Too often, nursing notes are sparse on what happened during a psychiatric patient’s stay. Sometimes, the chart states only the patient was medicated and restrained, which complicates malpractice defense. “You want to document the great care that you are giving patients, by illustrating that in the medical record,” Thomas says.
Frequent reassessments can demonstrate thorough care and reveal the patient actually received better care during the ED visit. “We strive to place patients in the least restrictive environment, which might be an outpatient crisis center. Or, it might even be home rather than in a hospital,” Thomas says.
For psychiatric discharges, nurses should consider whether the patient has decision-making capacity and fully understands the discharge plan, the patient has no intent to harm herself or others, and the patient received outpatient resources (if appropriate). “Like all other patients, nurses should document that the patient is a ‘safe discharge,’” Thomas adds.
Kimberly Nordstrom, MD, JD, says these are the top risk management concerns for ED nurses caring for psychiatric patients:
• Appropriate monitoring of the suicidal patient. “Hospitals have been aggressive in changing front-door policies,” says Nordstrom, an emergency psychiatrist at University of Colorado Anschutz.
Some EDs have implemented more screenings for suicidal thoughts. “But after the triage screening, not all hospitals have solid procedures in place to ensure safety for the suicidal patient,” Nordstrom laments.
EDs might lack 1:1 monitoring (or the ability to monitor patients in a room with a camera), fail to secure personal items (to prevent overdose on home medications or strangulation), or fail to have someone who evaluates the patient’s actual risk in a timely manner.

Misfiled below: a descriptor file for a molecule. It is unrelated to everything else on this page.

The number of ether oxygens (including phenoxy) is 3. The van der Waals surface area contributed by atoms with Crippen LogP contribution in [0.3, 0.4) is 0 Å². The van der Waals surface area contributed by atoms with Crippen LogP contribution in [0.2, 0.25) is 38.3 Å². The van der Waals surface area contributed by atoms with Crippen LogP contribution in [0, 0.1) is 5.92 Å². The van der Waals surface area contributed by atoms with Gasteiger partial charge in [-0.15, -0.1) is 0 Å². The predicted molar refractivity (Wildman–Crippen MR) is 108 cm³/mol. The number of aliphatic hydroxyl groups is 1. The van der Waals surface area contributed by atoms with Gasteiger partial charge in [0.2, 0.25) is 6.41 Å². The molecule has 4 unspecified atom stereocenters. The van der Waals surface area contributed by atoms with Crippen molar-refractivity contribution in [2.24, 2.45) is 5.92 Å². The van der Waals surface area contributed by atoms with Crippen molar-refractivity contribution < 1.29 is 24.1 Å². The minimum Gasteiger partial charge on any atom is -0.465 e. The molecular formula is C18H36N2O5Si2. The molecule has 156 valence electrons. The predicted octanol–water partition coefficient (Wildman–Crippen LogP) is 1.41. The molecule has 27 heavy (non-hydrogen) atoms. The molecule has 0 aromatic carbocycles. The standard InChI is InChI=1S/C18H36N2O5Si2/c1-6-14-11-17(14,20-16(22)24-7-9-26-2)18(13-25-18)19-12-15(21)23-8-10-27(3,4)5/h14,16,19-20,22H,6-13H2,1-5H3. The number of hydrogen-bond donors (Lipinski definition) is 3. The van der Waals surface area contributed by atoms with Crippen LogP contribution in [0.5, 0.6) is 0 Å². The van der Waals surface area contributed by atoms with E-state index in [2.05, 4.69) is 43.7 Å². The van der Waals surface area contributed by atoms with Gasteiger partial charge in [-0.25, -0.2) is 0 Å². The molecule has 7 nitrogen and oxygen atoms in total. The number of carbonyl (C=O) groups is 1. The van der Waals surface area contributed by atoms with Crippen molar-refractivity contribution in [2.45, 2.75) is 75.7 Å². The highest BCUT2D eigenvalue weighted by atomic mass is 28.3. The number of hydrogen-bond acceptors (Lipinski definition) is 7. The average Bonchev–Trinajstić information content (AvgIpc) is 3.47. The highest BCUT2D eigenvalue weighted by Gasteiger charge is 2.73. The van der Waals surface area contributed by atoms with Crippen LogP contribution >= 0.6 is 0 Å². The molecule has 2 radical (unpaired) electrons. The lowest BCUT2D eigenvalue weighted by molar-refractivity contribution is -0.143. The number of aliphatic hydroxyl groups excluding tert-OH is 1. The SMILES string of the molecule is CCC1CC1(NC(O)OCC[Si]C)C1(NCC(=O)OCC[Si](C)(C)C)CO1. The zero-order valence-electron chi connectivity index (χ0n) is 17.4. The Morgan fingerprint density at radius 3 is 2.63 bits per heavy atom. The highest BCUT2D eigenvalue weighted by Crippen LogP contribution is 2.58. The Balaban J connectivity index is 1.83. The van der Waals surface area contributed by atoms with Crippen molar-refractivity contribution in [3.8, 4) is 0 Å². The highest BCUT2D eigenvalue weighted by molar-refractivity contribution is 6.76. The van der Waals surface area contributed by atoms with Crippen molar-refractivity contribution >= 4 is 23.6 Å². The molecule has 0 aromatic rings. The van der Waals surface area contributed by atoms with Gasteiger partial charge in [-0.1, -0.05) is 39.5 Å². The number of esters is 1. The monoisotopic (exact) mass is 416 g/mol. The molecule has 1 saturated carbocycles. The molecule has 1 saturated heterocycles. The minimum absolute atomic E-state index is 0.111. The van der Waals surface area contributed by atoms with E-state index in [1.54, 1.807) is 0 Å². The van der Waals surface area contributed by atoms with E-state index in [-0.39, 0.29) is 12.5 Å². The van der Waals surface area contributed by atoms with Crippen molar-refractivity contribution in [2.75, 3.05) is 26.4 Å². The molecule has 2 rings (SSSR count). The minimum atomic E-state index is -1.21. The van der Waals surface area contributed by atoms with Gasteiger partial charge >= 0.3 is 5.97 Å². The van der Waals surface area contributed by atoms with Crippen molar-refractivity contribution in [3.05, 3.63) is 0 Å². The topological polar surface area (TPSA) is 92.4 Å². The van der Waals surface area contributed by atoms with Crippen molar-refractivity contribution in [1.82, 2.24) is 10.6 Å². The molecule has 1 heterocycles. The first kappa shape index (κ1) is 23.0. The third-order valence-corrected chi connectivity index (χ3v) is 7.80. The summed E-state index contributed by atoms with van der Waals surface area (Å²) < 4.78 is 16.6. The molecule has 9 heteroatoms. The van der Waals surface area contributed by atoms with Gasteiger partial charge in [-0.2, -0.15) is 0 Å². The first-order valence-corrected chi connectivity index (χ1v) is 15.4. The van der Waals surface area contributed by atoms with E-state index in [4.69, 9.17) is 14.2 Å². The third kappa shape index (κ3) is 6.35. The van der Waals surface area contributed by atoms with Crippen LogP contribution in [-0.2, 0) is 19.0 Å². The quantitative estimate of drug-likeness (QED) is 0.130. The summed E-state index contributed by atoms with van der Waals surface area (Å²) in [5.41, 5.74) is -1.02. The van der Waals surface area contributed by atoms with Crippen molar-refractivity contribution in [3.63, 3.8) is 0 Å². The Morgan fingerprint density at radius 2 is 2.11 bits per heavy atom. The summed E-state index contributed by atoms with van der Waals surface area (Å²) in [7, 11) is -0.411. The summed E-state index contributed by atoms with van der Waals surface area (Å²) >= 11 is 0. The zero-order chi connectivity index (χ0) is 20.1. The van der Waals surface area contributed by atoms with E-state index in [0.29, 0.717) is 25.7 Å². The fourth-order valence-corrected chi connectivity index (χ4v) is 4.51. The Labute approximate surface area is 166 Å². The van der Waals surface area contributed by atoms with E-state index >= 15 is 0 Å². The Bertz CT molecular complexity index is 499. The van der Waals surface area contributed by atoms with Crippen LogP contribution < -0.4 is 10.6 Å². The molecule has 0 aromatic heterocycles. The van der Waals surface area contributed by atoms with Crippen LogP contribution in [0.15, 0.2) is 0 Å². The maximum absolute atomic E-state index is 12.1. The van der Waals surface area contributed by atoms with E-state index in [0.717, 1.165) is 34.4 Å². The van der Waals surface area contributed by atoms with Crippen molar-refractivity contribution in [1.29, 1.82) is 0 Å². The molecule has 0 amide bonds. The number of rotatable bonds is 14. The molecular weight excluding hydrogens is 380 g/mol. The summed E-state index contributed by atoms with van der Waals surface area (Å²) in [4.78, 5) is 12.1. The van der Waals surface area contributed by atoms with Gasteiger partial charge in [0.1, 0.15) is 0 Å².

• Medication errors. “This is always a concern for nursing, but especially when working rapidly to help tranquilize an agitated patient,” Nordstrom says.
In these intense, high-stress interactions, mistakes can happen, such as giving too much medication or not reviewing the patient’s allergy list. During litigation, nurses can expect to be asked several questions: Did the nurse receive a verbal or written order for the medications? If verbal, was there a clear order with exact milligrams of each medication stated? Did the nurse repeat the order back to the physician to ensure accurate understanding?
• Treatment of the agitated patient. “Nurses do not tend to have a lot of training in de-escalation techniques,” Nordstrom notes.
Nurses are in the tough position of containing patients until security and/or behavioral health personnel are available. In some EDs, nurses play a role in physically restraining patients. “The priority is twofold: keeping both the patient as well as the staff safe. Nurses can get physically injured while keeping others safe,” Nordstrom observes.
ED nurses should understand applicable mental health laws. “Some laws are very strict around use of restraints and what needs to be documented to support use,” Nordstrom cautions.
Requirements may differ depending on the setting, such as an ED or inpatient mental health unit. In Colorado, requirements are more stringent for facilities that are specifically designated for mental health treatment, according to Nordstrom. “Most of the EDs have opted out of this designation and, because of this, have less stringent rules,” she says.
EDs might be required to document that less restrictive measures were tried and found not to be successful, or that the patient was informed of the reason for restraints and/or what needs to occur to be taken out of restraints. “When a person screens positive for suicide risk, having ED policies that clearly outline next steps in care — further evaluation or safety protocols — is essential,” Nordstrom adds.
- Ryan A, Herrera S, Patel M. Emergency nurses’ experiences in treating patients with mental illness: A qualitative, interpretive metasynthesis. J Emerg Nurs 2021 Apr 26;S0099-1767(21)00077-5. doi: 10.1016/j.jen.2021.03.010. [Online ahead of print].
- Nolan JM, Fee C, Cooper BA, et al. Psychiatric boarding incidence, duration, and associated factors in United States emergency departments. J Emerg Nurs 2015;41:57-64.